Pittsburgh region's air gets failing grade again, but it's getting better
April 19, 2017 12:15 AM
Clouds scatter about the sky over the Downtown skyline.
By Don Hopey / Pittsburgh Post-Gazette
Better but still bad.
That’s a description of air quality in Pittsburgh and the Tri-State area, according to the American Lung Association’s annual “State of the Air” report, released Wednesday.
Much like last year’s report and the one the year before that, the 2017 ALA report found that despite widespread and significant reductions in ground-level ozone and fine airborne particles or “soot,” inhabitants of the Pittsburgh-New Castle-Weirton metropolitan area continue to breathe air that is among the worst in the nation.
The report ranked the region the eighth worst of more than 200 metropolitan areas in the nation for long-term (annual) soot pollution; the 14th worst for short-term or daily soot pollution, and the 29th worst for ozone, the main precursor for unhealthy smog.
The report on pollution levels in the 12-county metro region in southwestern Pennsylvania, northern West Virginia and eastern Ohio, uses government collected data for the three years, 2013-15, the latest period for which complete pollution measurements are available.
Environmental, educational and community organizations said the report calls attention to ongoing air quality problems in the region that are affecting public health, and called on the Allegheny County Health Department to do a better job permitting and enforcing permits for major industrial air pollution emitters.
“Air pollution in the form of soot and smog poses a serious threat to the health of those all across the region with children and the elderly being among the most susceptible,” said Jim Fabisiak, associate professor of Environmental & Occupational Health with the University of Pittsburgh’s Graduate School of Public Health. “There are no known completely safe levels of exposure.”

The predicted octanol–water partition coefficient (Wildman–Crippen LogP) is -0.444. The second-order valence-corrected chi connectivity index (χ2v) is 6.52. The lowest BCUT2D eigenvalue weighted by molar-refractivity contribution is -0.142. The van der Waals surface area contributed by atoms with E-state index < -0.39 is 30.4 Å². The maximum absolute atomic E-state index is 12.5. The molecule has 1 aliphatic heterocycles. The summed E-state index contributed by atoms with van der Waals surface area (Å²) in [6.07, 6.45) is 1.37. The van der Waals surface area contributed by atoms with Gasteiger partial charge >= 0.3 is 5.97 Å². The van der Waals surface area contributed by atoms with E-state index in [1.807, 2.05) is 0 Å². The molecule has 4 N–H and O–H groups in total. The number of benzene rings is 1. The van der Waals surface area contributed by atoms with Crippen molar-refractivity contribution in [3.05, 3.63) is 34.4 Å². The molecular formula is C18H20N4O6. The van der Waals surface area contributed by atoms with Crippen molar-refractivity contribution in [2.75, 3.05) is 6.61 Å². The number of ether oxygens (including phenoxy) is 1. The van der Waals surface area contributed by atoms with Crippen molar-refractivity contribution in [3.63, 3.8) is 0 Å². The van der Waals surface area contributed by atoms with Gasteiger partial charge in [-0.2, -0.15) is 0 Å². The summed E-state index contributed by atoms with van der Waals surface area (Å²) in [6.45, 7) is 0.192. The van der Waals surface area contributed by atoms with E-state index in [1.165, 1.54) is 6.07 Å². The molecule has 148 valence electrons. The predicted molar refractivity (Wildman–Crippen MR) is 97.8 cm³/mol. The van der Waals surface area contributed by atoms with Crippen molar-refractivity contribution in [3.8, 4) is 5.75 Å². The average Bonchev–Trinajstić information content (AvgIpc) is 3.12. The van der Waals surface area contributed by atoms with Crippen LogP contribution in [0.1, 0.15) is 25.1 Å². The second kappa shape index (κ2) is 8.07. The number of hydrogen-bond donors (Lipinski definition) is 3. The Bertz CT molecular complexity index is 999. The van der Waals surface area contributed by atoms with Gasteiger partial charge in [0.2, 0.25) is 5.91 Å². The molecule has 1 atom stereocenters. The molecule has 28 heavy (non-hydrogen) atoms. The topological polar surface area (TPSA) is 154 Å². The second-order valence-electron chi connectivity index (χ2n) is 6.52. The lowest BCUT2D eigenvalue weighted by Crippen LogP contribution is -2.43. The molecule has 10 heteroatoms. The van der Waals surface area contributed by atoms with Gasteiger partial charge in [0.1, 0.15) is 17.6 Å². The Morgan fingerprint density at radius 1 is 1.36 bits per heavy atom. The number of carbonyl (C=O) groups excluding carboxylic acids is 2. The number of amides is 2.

He said the fine particulates can penetrate deep into the lungs and even the bloodstream, exacerbating asthma and increasing risk of heart attacks, lung cancer and premature death.
John Graham of the Clean Air Task Force, an environmental group, said that although ALA reports have been criticized by some for using the worst air monitoring site readings, all Pittsburgh area monitors show similar air quality problems. He said five of 14 fine particulate monitors ranked in the worst 10 percent nationwide, and 10 of 14 ranked in the worst quarter of monitor readings. Four of the region’s 10 ozone monitors also ranked in the worst 25 percent nationwide and none showed readings good enough to rank in the top half of all monitors nationwide.
Melissa Wade, an Allegheny County health Department spokeswoman, declined Tuesday to comment on the report, saying no one at the department has seen it or had a chance to review it.
Rachel Fillippini, executive director of the Group Against Smog and Pollution, said the region’s elevated soot emissions come from a combinations of industrial sources, diesel vehicles and construction equipment.
“To address this significant public health issue, local and regional regulators must aggressively crack down on companies that violate their permits and ensure that all companies are operating with up-to-date permits,” she said. “In addition, municipalities, school districts, and other fleet owners should retire the oldest, most polluting diesel vehicles and equipment from their fleets.”
According to the report, the continuing, incremental improvements in air quality across the U.S. are indicators of the need for continued application and enforcement of the federal Clean Air Act, even as the Trump administration has proposed significant budget cuts for the U.S. Environmental Protection Agency. Those cuts could gut air quality program oversight and enforcement at the state and county levels.
Don Hopey: firstname.lastname@example.org, 412-263-1983, or on Twitter @donhopey
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